‘When I was there they told me I had raging sepsis which had been caused by the coil, as the coil had caused me to get pelvic inflammatory disease and a seven centimetre abscess on my fallopian tube.’

Pelvic inflammatory disease (PID) is an infection of the female upper genital tract, including the womb, fallopian tubes and ovaries, which can cause abscesses to develop. 

Doctors diagnosed Mrs LeTubb with pelvic inflammatory disease [PID] and a seven centimetre abscess on her fallopian tube from the coil, which triggered sepsis. Pictured with her children a few years ago

Doctors diagnosed Mrs LeTubb with pelvic inflammatory disease [PID] and a seven centimetre abscess on her fallopian tube from the coil, which triggered sepsis. Pictured with her children a few years ago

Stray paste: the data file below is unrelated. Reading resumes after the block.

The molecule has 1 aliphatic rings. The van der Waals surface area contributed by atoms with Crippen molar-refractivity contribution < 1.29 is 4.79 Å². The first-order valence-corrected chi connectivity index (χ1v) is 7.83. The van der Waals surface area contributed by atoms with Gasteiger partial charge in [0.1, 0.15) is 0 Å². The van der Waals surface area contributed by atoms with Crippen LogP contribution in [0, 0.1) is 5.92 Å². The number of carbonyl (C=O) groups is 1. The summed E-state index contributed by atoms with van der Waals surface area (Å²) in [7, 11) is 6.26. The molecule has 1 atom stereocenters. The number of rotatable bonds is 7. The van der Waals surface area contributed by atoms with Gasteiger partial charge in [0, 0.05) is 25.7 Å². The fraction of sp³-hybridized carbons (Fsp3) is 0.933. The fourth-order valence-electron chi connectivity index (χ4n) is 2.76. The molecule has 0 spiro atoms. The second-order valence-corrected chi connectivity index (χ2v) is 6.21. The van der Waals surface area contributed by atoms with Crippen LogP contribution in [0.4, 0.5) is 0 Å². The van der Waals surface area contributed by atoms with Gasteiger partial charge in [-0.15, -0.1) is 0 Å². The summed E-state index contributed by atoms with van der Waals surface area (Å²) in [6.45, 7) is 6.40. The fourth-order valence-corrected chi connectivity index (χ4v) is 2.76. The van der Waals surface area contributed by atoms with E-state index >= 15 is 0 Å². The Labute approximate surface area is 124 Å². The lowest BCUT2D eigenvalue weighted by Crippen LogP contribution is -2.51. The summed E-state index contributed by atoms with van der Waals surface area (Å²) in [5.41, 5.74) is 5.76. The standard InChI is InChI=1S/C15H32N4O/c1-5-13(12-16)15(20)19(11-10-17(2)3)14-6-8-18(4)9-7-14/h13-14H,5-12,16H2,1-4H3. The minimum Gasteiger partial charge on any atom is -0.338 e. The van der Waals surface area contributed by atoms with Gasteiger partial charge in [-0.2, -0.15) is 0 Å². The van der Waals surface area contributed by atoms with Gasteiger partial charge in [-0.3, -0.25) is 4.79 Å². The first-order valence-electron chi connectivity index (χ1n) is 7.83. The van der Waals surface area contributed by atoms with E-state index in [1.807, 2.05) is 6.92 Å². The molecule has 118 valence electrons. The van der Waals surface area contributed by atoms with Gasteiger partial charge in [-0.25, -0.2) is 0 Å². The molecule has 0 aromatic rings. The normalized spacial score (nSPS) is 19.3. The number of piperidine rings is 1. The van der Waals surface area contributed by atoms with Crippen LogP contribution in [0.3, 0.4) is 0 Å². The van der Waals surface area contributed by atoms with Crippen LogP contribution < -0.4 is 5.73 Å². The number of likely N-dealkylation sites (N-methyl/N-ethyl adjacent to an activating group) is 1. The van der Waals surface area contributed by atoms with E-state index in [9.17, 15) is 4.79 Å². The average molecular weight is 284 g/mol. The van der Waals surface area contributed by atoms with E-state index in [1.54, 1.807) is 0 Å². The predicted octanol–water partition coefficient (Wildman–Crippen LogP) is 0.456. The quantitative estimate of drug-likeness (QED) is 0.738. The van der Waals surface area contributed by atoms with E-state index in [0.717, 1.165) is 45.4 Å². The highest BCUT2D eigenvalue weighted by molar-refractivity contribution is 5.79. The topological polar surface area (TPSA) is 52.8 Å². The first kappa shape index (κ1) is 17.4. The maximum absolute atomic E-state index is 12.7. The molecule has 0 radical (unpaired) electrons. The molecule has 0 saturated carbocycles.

After ten days fighting the deadly condition, Mrs LeTubb's family, including husband, Ash, were told that she would have died if she had not got to hospital sooner

After ten days fighting the deadly condition, Mrs LeTubb’s family, including husband, Ash, were told that she would have died if she had not got to hospital sooner

It’s normally caused by a bacterial infection spreading upwards from the vagina or cervix, with one in four cases caused by an untreated STI.   

Mrs LeTubb said: ‘Unable to even lift my head, I lost control over my whole body and slipped in and out of consciousness.’

A critical care team of nurses were on standby and observed Mrs LeTubb’s response to a combination of four antibiotics and an IV drip.

‘Scarily, my pelvic area and swollen so much that doctors were unable to remove the coil the evening I arrived.’ 

On the second day in hospital, Mrs LeTubb had the coil removed. 

After being discharged, it took another two weeks for her to muster up the strength to walk again and she felt run down for months. 

She said: ‘My family were told that if I had left it any longer I would have died, and while I was in hospital I felt like I was on deaths door.